Our most recent MPC-Buoy project has started in Littlefield, with the aim of reducing toxic algae in Texas and improving water quality.
Last week, we saw the start of a new effort to rescue some of the contaminated waters. The project consists of deploying ultrasonic technologies that directly affect the growth of algae, stopping them from forming harmful blooms.
Another MPC-Buoy project is already controlling algae growth in Houston, Pasadena, yet the issues facing the lone star state – Texas – have been developing over a number of years. Texas is a state heavily impacted by droughts, which contributes to the proliferation of harmful algae.
Texas is the second most populous state in the US, larger than any country in Europe. Millions of people rely on clean and safe (drinking) water.
HABs – a growing concern
Houston and Littlefield are not the only cities affected by the HABs. And toxic algae don’t only appear in Texas.
Back in 2019, toxic blue-green algae was reported in Austin, claiming the lives of at least five dogs that came into contact with the green waters. Since then, it has been a problem in lakes and creeks around the region. In September 2021, the Centers for Disease and Control (CDC) warned about the health risks on humans. Environmental organizations in Texas have started to push authorities to control the reduction of water pollution in the state. Ilan Levin, director of the Environmental Integrity Project, stated that, “Over the years, Texas has given a green light to a huge amount of contamination of our waterways by allowing developers and other polluters to short-cut the legally required permit review process that is meant to safeguard our rivers and streams.”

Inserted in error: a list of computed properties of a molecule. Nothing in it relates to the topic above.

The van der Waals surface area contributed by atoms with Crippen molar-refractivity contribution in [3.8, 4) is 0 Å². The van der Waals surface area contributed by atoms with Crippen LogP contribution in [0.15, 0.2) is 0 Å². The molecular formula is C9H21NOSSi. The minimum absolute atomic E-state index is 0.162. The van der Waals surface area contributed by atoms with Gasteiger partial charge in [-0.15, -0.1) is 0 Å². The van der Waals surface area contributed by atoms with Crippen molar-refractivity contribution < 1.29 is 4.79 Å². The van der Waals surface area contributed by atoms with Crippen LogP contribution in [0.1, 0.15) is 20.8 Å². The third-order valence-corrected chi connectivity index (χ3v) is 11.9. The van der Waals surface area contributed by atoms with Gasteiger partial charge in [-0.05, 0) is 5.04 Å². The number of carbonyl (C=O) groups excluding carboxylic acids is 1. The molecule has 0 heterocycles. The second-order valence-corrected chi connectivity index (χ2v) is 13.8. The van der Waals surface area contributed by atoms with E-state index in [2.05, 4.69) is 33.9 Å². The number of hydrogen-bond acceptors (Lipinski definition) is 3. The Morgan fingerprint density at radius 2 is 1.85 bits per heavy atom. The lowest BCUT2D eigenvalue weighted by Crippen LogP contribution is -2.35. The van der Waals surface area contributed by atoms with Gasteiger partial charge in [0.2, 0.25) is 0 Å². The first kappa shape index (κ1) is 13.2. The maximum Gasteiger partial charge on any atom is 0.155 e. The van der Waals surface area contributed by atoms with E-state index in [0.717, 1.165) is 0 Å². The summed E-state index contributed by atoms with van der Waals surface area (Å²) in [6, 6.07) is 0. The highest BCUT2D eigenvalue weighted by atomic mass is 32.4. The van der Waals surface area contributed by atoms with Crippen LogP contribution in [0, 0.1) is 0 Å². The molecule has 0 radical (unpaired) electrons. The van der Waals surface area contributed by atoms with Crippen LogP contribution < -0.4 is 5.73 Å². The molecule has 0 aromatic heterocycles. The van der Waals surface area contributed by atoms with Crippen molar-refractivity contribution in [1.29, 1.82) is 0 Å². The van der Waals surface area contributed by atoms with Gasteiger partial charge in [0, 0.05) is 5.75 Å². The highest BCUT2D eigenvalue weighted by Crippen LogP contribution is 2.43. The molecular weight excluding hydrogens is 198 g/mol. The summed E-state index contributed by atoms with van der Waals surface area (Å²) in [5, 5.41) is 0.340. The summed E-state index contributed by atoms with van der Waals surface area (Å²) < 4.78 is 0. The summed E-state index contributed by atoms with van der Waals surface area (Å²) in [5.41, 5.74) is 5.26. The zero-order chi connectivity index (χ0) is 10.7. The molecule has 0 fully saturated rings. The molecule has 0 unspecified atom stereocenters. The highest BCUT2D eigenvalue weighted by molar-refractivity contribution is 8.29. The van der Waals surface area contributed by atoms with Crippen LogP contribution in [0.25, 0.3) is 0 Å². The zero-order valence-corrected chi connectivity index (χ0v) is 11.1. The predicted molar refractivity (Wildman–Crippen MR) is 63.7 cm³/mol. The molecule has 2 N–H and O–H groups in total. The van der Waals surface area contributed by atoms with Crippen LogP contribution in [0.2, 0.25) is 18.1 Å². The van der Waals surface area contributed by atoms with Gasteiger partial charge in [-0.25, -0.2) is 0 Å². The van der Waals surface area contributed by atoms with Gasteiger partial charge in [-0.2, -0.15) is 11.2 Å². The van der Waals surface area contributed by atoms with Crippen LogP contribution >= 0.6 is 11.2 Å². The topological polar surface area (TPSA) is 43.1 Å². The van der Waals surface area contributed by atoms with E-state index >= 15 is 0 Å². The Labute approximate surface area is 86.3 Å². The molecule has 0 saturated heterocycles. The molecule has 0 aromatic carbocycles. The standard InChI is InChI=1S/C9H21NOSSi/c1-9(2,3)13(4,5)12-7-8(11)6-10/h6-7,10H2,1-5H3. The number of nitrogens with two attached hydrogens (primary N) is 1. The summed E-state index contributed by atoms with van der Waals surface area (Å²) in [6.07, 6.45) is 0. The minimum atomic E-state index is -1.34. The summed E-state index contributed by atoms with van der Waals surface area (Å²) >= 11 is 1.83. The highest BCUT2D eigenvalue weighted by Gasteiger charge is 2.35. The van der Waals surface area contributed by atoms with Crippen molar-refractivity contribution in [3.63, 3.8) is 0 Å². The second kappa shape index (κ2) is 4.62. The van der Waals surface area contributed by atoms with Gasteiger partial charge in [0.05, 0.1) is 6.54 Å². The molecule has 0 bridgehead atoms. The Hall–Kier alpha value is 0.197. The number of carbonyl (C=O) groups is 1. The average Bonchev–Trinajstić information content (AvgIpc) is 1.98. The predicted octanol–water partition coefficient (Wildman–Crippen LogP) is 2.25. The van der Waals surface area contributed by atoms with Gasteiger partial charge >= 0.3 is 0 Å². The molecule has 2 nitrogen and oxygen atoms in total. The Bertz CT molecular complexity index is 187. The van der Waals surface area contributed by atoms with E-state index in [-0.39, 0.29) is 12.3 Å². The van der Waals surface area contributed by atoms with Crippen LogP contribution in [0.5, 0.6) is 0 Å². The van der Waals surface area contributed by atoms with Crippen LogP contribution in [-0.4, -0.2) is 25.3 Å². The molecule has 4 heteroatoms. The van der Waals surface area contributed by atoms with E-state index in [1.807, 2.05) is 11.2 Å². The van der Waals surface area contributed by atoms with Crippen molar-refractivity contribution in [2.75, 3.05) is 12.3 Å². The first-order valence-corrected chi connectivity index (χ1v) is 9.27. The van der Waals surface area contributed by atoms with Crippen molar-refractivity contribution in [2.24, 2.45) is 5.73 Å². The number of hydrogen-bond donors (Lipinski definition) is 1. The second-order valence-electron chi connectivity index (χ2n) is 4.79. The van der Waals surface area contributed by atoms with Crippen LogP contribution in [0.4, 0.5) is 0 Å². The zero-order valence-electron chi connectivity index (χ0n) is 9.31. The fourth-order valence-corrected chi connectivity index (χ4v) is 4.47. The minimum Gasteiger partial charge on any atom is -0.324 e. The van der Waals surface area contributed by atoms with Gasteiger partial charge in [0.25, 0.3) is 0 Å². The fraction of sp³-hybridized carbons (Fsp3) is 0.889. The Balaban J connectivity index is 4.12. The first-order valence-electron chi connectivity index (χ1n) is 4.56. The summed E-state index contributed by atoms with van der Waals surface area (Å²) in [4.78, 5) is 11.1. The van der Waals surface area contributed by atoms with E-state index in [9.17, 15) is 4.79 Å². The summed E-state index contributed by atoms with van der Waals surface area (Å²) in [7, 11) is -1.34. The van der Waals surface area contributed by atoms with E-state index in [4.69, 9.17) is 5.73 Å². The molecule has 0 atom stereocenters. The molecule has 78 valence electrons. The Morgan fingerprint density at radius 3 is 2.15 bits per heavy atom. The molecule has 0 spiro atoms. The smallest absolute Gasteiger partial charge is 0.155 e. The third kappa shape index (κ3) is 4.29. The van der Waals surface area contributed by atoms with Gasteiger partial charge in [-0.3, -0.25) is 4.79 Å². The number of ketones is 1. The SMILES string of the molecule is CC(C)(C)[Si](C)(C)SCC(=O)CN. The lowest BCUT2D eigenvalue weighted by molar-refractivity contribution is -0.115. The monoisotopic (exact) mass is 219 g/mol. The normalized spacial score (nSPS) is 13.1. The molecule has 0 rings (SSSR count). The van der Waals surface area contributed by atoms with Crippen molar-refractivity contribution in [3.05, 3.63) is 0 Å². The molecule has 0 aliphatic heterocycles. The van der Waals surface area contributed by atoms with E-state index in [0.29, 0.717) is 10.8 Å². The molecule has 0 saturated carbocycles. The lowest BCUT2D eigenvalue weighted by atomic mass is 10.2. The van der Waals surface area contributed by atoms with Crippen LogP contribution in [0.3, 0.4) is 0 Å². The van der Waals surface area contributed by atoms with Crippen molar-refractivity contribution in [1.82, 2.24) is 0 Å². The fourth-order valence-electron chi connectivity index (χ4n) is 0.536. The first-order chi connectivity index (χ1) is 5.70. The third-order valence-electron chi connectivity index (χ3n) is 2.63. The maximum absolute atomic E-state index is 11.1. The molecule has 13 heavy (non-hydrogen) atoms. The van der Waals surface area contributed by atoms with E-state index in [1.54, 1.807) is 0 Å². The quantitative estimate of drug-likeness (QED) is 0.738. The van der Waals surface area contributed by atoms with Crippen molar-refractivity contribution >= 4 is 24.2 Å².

More concerningly, at the end of September, a new toxin was discovered – Cylindrospermopsin. This has the potential to cause side effects in humans and animals. Health experts advised people to avoid contact with waters in which algae are present.
Increased blooms all over the US
HABs has increased significantly in the past 40 years in the US and have become a severe environmental problem in all 50 states. They are an emerging global challenge, affecting fresh, brackish, and salt waters. These harmful blooms are set to occur more often, as climate-change-driven droughts and warming are becoming more severe.
Algae blooms come in lots of shapes and forms. They can turn waters green, brown, yellow, red, or even pink. They can grow naturally or encouraged by human activities. Most freshwater algal blooms in the US are produced by cyanobacteria, also known as blue-green algae. Although they’re in fact bacteria, they can perform photosynthesis, just like algae.
Nutrient pollution (nitrogen and phosphorus), warm temperatures, and stagnant water: these factors, combined, fuel the proliferation of HABs. Although not all blooms are toxic, under the right conditions, they can become dangerous to people, pets, and the aquatic ecosystem. Even if nutrient inflow stops today, legacy nutrients in the sediment will cause algal blooms for decades to come.